PITTSBURGH – When the Red Sox moved to overhaul their lineup with the trade deadline acquisitions of Tommy Pham and Eric Hosmer, Alex Verdugo confessed a measure of concern to manager Alex Cora.
“He thought he was gonna hit in the bottom of the lineup,” relayed Cora. “I was like, ‘Nah, you’ll hit up there.’”
Indeed, shortly after the trade deadline, Verdugo was bumped up to the cleanup spot. He’s responded with a blistering stretch that reached a zenith on Wednesday, when Verdugo matched a career-high by reaching base five times in an 8-3 Red Sox victory over the Pirates, the team’s fifth win in its last six games.
Verdugo went 3 for 3 with a double, a pair of walks, and two runs scored. He’s now reached base multiple times in seven of his last 11 games, forging a .447/.543/.737 line in the process to bring an air of respectability to his season line (.280/.328/.400).
“I feel locked in,” said Verdugo. “I’ve definitely watched the batting average creep up there. I think today I finally got to the .280s. My goal is still to hit .300. I still got a ways to go. … Hopefully, by the end of the year, my numbers are where I want them to be.”
On Wednesday, Verdugo helped catalyze the Red Sox in a contest that started inauspiciously. The Sox went down in order on seven pitches in the top of the first against Pirates starters Roansy Contreras, and Pittsburgh jumped Sox starter Rich Hill in the bottom of the inning, with a first-pitch single followed quickly by a two-run homer from Bryan Reynolds that put Pittsburgh ahead, 2-0.
At that point, Hill, over seven-plus innings in three appearances since returning from the injured list, had allowed 10 runs and three homers while striking out just one batter.
“There were a few things going through my head,” said Hill. “It would have made an interesting mic’d-up session for NESN.”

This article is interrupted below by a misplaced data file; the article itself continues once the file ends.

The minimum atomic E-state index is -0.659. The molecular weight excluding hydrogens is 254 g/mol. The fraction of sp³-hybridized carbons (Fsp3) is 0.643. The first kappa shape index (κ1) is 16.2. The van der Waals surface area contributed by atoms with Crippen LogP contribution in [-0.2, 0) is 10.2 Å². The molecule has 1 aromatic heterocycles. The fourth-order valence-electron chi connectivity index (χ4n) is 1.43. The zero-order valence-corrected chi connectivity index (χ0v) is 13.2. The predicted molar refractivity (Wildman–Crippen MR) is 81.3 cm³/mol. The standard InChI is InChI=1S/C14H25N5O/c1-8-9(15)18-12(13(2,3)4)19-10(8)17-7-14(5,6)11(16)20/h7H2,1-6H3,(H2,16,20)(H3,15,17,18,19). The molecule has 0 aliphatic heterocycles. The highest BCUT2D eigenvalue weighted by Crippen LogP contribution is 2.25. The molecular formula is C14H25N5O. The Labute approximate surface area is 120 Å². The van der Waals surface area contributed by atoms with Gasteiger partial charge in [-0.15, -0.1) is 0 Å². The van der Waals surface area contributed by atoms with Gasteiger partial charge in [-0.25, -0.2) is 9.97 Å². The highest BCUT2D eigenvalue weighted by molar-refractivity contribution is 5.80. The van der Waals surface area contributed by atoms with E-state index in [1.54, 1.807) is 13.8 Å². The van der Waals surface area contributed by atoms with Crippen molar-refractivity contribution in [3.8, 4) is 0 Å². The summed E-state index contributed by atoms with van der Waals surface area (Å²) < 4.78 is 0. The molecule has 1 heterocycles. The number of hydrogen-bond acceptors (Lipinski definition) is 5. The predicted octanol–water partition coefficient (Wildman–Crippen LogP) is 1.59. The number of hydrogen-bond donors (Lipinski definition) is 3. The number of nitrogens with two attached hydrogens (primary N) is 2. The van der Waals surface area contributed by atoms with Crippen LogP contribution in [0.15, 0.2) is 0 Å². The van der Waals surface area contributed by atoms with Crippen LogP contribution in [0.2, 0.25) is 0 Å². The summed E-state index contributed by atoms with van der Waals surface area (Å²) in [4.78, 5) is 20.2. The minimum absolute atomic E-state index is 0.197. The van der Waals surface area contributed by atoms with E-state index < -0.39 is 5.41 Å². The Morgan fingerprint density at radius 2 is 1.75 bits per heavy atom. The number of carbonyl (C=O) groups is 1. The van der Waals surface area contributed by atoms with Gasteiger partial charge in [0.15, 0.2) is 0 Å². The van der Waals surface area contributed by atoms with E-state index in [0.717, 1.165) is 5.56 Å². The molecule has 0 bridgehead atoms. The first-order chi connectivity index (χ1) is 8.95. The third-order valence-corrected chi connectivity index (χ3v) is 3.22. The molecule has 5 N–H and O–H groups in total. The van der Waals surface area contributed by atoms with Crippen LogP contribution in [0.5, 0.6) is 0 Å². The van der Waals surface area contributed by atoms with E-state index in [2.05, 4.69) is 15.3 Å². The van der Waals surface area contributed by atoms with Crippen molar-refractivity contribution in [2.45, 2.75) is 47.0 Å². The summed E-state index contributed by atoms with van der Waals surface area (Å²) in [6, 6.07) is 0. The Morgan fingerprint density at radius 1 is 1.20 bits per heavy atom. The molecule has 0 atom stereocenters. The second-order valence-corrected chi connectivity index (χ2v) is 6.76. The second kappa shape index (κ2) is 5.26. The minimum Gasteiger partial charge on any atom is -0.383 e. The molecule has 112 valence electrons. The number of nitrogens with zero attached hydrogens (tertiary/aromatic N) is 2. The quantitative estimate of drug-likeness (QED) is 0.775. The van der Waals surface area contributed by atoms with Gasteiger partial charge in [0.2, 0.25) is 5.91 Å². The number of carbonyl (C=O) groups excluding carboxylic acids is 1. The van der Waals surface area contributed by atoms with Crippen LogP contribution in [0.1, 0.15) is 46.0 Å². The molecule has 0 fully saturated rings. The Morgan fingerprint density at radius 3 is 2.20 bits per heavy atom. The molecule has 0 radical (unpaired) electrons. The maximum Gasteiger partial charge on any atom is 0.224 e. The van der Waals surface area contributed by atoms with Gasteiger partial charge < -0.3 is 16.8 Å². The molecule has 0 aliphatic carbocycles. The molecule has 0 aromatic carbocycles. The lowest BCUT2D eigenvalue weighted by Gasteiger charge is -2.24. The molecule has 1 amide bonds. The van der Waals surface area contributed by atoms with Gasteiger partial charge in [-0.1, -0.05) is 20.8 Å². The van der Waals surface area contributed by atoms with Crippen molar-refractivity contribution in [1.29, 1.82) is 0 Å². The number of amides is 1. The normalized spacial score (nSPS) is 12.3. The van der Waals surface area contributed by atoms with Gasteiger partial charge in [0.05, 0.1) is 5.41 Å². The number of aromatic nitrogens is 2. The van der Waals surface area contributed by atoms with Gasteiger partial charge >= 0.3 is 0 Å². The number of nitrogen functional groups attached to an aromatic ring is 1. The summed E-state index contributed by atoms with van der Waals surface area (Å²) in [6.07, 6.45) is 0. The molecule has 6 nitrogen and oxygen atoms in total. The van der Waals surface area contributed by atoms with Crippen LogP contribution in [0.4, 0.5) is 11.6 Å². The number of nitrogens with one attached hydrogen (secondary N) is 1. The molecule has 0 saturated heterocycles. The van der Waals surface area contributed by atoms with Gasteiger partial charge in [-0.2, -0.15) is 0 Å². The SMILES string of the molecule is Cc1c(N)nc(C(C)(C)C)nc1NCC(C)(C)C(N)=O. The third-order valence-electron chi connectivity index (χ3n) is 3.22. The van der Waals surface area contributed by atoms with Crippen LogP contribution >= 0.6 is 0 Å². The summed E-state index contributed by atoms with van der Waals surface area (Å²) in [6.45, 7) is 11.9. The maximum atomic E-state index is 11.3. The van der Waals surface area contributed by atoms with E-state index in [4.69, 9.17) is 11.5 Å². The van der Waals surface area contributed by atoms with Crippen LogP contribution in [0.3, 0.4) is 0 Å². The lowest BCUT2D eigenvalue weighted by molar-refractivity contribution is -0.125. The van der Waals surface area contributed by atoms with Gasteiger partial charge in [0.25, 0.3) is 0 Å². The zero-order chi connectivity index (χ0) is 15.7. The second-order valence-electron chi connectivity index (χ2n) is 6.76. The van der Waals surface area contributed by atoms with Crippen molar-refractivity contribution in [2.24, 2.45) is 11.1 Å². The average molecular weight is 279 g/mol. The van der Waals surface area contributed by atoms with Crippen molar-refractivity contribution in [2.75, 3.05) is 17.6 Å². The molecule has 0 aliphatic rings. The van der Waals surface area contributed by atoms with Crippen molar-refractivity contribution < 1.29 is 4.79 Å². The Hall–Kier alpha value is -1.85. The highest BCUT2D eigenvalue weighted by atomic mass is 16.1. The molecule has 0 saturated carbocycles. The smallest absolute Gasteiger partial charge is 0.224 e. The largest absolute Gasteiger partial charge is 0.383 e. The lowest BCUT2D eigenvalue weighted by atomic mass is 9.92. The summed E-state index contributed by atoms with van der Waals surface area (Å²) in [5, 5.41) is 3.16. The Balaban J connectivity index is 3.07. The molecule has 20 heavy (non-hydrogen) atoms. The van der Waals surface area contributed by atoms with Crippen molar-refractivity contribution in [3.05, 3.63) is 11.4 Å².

Yet Hill grunted his way back into command of the game, quickly retiring the next three Pirates batters. And Verdugo led off the second inning with a single, setting in motion a nine-batter, three-run frame that featured a two-run double to right-center by Christian Arroyo (3 for 5 with three RBIs on Wednesday) and an opposite-field RBI single by Kiké Hernández that gave the Sox a 3-2 lead.
“Gave up too early, got three back right away,” said Verdugo. “We hilled them.”
Hill contributed to the hilling. After the first two batters of the game, he retired the next 12, ultimately delivering five solid innings in which he allowed two runs on three hits while striking out four and walking none.
His effort was followed by a dominant inning from Ryan Brasier, who struck out the side in the sixth, and two scoreless frames from Hirokazu Sawamura.
“Those two innings were huge for us,” said Cora.
Whereas the Sox lineup drifted into complacency on Tuesday – scoring five in the first two innings, then getting no-hit over the final seven – the team kept pressuring the Pirates staff on Wednesday.
Verdugo drilled an RBI double in the fifth to make it 4-2. Pinch-hitter Rob Refsnyder – in his first plate appearance since returning from the injured list – negotiated a bases-loaded, eight-pitch walk to put the Sox up by a 5-2 count in the eighth. And then, in the ninth, the Sox combined patience and contact to blow the game open with three more runs, one coming on an Arroyo RBI single and the other two on a bases-loaded knock by Kevin Plawecki.
In the performance, the Sox saw considerable promise. The return from the injured list of Arroyo, Refsnyder, and Hernández, combined with the trade deadline arrivals of Pham and Hosmer, and the rocket-fueled ascent of Verdugo have given the Sox a far deeper look than they’ve had in recent weeks.
“We have a lot of pieces in our lineup that can give pitchers a hassle,” said Verdugo. “I feel like we’re right where we need to be – especially when we get Trevor Story back. It’s going to be a scary lineup from one to nine.”
It will need to be. While the Sox are encouraged by the idea that they’ve turned a corner by winning five of six against the Orioles, Yankees, and Pirates to return to .500 (59-59), they remain mindful of the formidable challenge that remains in front of them while residing four games out of a wild-card spot, behind six other teams who are vying for three playoff berths.
“We went through a tough stretch there, but that’s kind of the ebb and flow of baseball,” said Arroyo. “For us to be playing well right now is huge. To stack wins and series wins, that’s our goal. Obviously, you can look at the standings, see who’s ahead of us. You can see what’s going on around the league. We see it. We see all the stuff that’s going on.
“But at the end of the day, it doesn’t matter [what happens with other teams] if you don’t win. We’ve got to control what we can in here and keep playing good baseball.”
Alex Speier can be reached at firstname.lastname@example.org. Follow him on Twitter at @alexspeier.